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Europe at the end of Charlemagne's reign circa 814

from 978-3-14-100790-9 from page 30 fig. 1
Diercke Karte Europe at the end of Charlemagne's reign circa 814
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Europe at the end of Charlemagne's reign circa 814
The process of building the Frankish Germanic Empire began at the dawn of the High Middle Ages. The sphere of influence of the Franks under the ruling Carolingians encompassed nearly the whole of Western Europe. One of the greatest triumphs of Charlemagne's reign was the conquest of all Germanic tribal duchies and tribes and their unification, albeit only briefly, as an "imperial nation". It is no coincidence that a name for the language spoken by all Germanic tribes first appeared at that time: Thiudisk (German).
Yet it was not long after Charlemagne's death that two conflicts that were characteristic of the early High Middle Ages began to emerge in the principalities and kingdoms of Europe. The first was the power struggle between the ruling monarchs and competing noble families. The ways in which this conflict was resolved had a significant impact on the later development of the European empires and nations. The second central conflict involved the rivalry between the secular rulers, who sought to expand their power and influence, and the Church's claims to autonomy and authority. Long before the call to liberate Christ's grave from the Arabs, the idea of a unified Christian Occident led to the dispute between the Pope and the Emperor known as the Investiture Controversy.
When Charlemagne took over as ruler of the Frankish Empire in 768 AD, it encompassed nearly all of the present nation of France and half of what is now Germany. Charlemagne's father Pepin III (the Younger) had deposed the Merovingian king in 751 and had himself elected king and anointed by the Pope. He succeeded in integrating the Duchies of the Bavarians, Allemanni and Thuringians within the Frankish kingdom and subjecting them to vassalage.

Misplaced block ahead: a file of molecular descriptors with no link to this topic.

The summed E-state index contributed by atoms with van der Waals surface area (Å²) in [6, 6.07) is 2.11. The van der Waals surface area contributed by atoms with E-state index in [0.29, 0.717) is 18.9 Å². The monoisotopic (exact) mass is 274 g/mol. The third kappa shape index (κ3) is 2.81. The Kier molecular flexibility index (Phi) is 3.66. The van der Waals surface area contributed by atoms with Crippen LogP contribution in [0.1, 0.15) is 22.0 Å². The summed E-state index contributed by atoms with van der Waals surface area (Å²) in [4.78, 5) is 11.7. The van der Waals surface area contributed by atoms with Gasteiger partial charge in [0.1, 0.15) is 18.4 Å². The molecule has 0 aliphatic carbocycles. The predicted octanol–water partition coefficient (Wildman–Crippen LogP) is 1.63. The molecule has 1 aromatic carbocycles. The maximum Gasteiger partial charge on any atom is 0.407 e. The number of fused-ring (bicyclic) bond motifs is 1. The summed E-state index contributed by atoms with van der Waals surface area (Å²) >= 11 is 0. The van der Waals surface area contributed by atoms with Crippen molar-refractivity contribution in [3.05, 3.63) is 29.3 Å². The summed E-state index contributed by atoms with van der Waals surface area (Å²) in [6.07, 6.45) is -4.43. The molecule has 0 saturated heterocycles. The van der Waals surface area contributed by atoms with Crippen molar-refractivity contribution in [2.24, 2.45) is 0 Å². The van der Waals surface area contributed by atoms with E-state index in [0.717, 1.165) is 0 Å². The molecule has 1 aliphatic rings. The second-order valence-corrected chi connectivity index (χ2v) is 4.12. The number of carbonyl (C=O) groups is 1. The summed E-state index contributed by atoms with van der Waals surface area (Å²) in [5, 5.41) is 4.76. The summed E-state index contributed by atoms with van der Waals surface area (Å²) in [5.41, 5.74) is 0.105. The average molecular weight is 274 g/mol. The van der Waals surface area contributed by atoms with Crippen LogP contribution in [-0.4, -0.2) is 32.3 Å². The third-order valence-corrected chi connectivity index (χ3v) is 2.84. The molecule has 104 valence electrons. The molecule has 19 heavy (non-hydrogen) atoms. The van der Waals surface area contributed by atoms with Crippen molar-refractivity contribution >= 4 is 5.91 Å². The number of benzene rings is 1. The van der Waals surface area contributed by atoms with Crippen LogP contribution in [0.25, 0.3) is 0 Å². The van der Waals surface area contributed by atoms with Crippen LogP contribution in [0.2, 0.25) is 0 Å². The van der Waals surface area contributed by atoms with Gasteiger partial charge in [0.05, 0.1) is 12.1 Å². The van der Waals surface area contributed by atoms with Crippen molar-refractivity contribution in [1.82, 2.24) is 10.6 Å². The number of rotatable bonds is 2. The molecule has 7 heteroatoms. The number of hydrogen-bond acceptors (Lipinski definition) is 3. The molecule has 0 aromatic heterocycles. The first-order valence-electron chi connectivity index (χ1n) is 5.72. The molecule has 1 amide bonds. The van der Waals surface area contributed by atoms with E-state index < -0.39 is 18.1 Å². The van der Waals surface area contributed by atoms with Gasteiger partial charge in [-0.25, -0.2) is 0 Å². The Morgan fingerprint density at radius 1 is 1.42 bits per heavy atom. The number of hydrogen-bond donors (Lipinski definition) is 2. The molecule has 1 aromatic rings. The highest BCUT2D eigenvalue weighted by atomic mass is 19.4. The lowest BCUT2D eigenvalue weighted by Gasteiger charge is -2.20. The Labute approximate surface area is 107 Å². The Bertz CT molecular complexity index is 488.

Charlemagne crossed the Alps in 773 and defeated the Lombards. In 778, he fought against the Spanish Moors and established the Spanish March on the Iberian Peninsula (795). In 787 he deposed the Bavarian Duke Tassilo III. Bavaria was stripped of its autonomy. Charlemagne then went to war with the Avars, an Asian warrior horde that had invaded Bavaria, and with the Slavs and Danes. The greatest military campaigns undertaken during Charlemagne's reign were the wars against the Saxons, which began in 772 and did not end until 804, following numerous victories and defeats, with the subjugation of the Saxons and their conversion to Christianity. In the fields of domestic and foreign policy, Charlemagne established the foundation for a cohesively structured empire.
The decline that began following his death set the stage for the plundering campaigns undertaken by Vikings from Scandinavia along the coast of Europe after the end of the 8th century. Norwegian Vikings began with attacks on the north-eastern coast of England and went on to occupy northern Scotland and Ireland. Several groups voyaged south along the Atlantic coastline to the Straits of Gibraltar and the coasts of the Mediterranean; others occupied the Shetland and Faroe Islands and Iceland. Danish Vikings attacked England and France and conquered Normandy. Swedish Vikings crossed the Baltic Sea and founded several kingdoms in coastal areas populated by Slavs.
Vikings advanced to the Middle-Rhine region in the latter half of the 9th century,. Having sacked Cologne, Bonn and Trier, they moved on to the Rhone Valley before proceeding into northern Italy. England was conquered by Vikings from all three Scandinavian kingdoms in 1016 AD. Fifty years later, Norman Vikings advanced as far as southern Italy and Sicily, where they established the Apulian and Sicilian Empires. Swedish Vikings (Varangians or Rus) marched along the Volga to the Caspian Sea and on to the Black Sea, Constantinople and Baghdad.
K. Lückemeier, E. Astor; Ü: J. Southard


Keywords: Europe Franks history Middle Ages monarchy

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